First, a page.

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Tech Matters: Common iPhone performance myths busted

By Leslie Meredith - Special to the Standard-Examiner | Oct 5, 2022

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Leslie Meredith

One of the first things I do when my mother comes to visit is to do an iPhone check: Does she have any questions or things that are causing her trouble? As she hands over her phone, I quickly close all of her open apps, some 20 or more, reminding her that she’ll save battery life if she closes apps at the end of the day. Wrong.

I recently found out that closing apps ends up using more processing power and battery because the apps must be completely reopened the next time you want to use them. If you leave them alone, the apps will either already be open in the background, ready to go, or suspended — a midway point between open and closed.

Apple deserves the credit for designing multitasking to do most of the work for you. In other words, leave it alone. Your iPhone will suspend apps when necessary to allocate memory to other apps and tasks. That’s why sometimes an app you’ve used before is still ready to go, while at other times it needs to refresh. But refreshing an app is less resource intensive than opening it for the first time.

Think of closing apps in the same way as you would force quit a program on your computer. You force quit when a program has frozen or otherwise is behaving erratically. The same goes for apps: swipe up to close them only when they’ve run amok.

This eye opener got me thinking about other widely held beliefs about our phones that just aren’t true, so here are a few more to consider.

Burying your phone in a bag of rice after it’s gotten wet is a common remedy, but one that doesn’t work and can damage your phone. Rice cannot effectively absorb water from the air, leaving any liquid inside your phone to do its damage. If you’ve dropped your phone in water, first turn it off and then dry it with an absorbent cloth or paper towels. Place your phone in a zip-loc bag and add a couple of silica gel packets, the type that often come in a box of new shoes. (You can also buy them on Amazon for $8.52 for a pack of 100, a smart purchase to have on hand.) Press out the air and seal your bag. Let it rest for at least three days. Hopefully, you will end up with a working phone. Note that Apple’s warranty does not cover liquid damage; you’ll have to be an AppleCare+ subscriber to qualify for repairs.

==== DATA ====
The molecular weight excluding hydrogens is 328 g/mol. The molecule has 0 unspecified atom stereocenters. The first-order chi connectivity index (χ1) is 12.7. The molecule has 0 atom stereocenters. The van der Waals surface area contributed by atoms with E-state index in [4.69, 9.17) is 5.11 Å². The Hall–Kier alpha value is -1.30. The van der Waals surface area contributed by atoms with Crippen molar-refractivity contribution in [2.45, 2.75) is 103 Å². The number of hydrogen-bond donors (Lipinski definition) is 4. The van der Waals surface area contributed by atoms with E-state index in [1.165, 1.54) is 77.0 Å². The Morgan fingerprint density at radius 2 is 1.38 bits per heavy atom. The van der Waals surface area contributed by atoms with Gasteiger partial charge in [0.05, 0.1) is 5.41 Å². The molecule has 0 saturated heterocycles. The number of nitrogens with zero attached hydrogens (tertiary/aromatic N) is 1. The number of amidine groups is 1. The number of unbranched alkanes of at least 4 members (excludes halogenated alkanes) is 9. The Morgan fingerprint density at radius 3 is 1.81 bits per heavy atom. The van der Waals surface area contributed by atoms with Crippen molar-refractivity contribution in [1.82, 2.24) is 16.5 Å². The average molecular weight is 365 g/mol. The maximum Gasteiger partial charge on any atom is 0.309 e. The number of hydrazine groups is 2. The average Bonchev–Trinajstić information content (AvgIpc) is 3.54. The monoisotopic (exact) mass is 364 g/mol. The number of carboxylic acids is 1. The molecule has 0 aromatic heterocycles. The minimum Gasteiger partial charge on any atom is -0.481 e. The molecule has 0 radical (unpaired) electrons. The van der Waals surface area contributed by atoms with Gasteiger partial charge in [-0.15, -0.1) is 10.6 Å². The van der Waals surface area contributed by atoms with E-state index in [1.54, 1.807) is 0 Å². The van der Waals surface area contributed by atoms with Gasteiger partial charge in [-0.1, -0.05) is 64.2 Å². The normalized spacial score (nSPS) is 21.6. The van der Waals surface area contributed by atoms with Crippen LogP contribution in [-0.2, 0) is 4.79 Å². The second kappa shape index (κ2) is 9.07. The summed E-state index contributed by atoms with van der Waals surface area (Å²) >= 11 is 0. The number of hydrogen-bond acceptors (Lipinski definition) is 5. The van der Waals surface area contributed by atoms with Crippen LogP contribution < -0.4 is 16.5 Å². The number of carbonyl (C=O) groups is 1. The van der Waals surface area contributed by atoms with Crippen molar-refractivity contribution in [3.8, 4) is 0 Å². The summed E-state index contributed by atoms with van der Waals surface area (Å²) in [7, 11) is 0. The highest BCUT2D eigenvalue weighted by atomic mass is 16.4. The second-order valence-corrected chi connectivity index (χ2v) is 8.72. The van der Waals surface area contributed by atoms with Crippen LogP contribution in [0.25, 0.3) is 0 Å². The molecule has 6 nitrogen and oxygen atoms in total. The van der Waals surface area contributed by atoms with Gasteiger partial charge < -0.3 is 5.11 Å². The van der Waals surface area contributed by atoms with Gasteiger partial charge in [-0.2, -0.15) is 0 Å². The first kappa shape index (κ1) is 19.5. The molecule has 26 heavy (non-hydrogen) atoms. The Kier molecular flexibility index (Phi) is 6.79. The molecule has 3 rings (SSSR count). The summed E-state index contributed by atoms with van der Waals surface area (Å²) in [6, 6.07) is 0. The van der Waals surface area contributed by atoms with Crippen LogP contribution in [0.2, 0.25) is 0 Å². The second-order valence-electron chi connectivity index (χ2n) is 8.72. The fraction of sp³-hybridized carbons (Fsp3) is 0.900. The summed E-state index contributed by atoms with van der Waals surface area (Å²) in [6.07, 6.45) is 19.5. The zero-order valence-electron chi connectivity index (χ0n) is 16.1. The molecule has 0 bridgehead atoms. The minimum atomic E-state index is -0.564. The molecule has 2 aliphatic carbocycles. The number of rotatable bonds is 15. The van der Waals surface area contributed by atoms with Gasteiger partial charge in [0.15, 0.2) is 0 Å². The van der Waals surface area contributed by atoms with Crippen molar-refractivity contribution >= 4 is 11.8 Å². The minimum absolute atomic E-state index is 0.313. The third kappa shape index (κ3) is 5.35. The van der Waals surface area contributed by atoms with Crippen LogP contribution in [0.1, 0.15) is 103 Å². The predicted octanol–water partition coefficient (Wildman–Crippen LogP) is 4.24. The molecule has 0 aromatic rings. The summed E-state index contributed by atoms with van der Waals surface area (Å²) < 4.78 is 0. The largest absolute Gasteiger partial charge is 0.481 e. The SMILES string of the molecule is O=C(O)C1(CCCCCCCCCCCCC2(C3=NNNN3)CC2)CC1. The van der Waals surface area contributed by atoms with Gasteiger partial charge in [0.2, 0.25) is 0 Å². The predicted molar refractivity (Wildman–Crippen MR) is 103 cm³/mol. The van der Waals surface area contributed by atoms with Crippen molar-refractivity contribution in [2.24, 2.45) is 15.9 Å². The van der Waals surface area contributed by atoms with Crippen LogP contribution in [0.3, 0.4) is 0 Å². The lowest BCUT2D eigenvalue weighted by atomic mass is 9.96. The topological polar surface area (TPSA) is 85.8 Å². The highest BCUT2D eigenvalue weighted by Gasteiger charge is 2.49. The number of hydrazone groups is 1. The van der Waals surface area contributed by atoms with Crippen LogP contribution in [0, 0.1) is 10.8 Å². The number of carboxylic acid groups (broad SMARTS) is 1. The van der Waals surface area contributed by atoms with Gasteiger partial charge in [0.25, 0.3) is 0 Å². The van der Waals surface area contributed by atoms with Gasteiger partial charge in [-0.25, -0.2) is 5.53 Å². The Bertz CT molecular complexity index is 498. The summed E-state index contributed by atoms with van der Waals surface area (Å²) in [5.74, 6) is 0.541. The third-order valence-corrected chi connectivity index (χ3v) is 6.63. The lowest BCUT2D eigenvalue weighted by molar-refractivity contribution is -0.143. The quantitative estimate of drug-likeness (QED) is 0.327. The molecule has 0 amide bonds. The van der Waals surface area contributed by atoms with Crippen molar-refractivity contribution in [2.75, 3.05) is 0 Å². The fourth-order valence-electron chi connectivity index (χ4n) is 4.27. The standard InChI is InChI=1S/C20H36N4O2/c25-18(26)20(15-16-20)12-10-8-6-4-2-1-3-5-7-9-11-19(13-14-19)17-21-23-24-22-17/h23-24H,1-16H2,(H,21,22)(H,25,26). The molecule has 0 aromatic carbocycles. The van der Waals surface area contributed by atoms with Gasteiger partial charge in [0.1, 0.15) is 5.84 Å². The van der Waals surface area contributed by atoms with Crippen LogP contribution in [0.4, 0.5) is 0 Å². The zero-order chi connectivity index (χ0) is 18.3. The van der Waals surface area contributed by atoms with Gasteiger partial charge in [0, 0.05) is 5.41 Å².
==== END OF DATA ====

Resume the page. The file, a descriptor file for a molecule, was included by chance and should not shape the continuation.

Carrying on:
There are so many myths surrounding the right way to charge your device, including not letting your iPhone charge overnight. Rest easy, there is no danger in keeping your phone plugged in for as long as you’re asleep. This is an old issue that was fixed by Apple a number of years ago with a chip that prevents your phone from overcharging. But managing the charge and keeping it below 100% can extend the life of your phone’s battery.

You can be proactive about your phone’s battery by using Optimized Battery Charging. When the feature is active, your iPhone will delay charging past 80%, but only in specific situations. It will learn about your day-to-day charging routine to do this by recording when you use your phone and when you charge it. So if you plug it in to charge at bedtime, your phone will charge to 80%, stop, and then wait until just before your alarm goes off to finish charging. Optimized Battery Charging is available on all iPhones running iOS 13 (released in 2019) or later. To turn it on, go into “Settings,” scroll down to “Battery” and then tap on “Battery Health.” Scroll down to “Optimized Battery Charging” and toggle it on.

And yes, you can use your phone while it’s plugged into a charger. This may cause it to charge a bit slower, but no harm will come of it. Lastly, the thought that letting your phone go all the way down to zero charge is better for your battery is false. It’s much easier on the battery to give it regular, small charges.

Leslie Meredith has been writing about technology for more than a decade. As a mom of four, value, usefulness, and online safety take priority. Have a question? Email Leslie at asklesliemeredith@gmail.com


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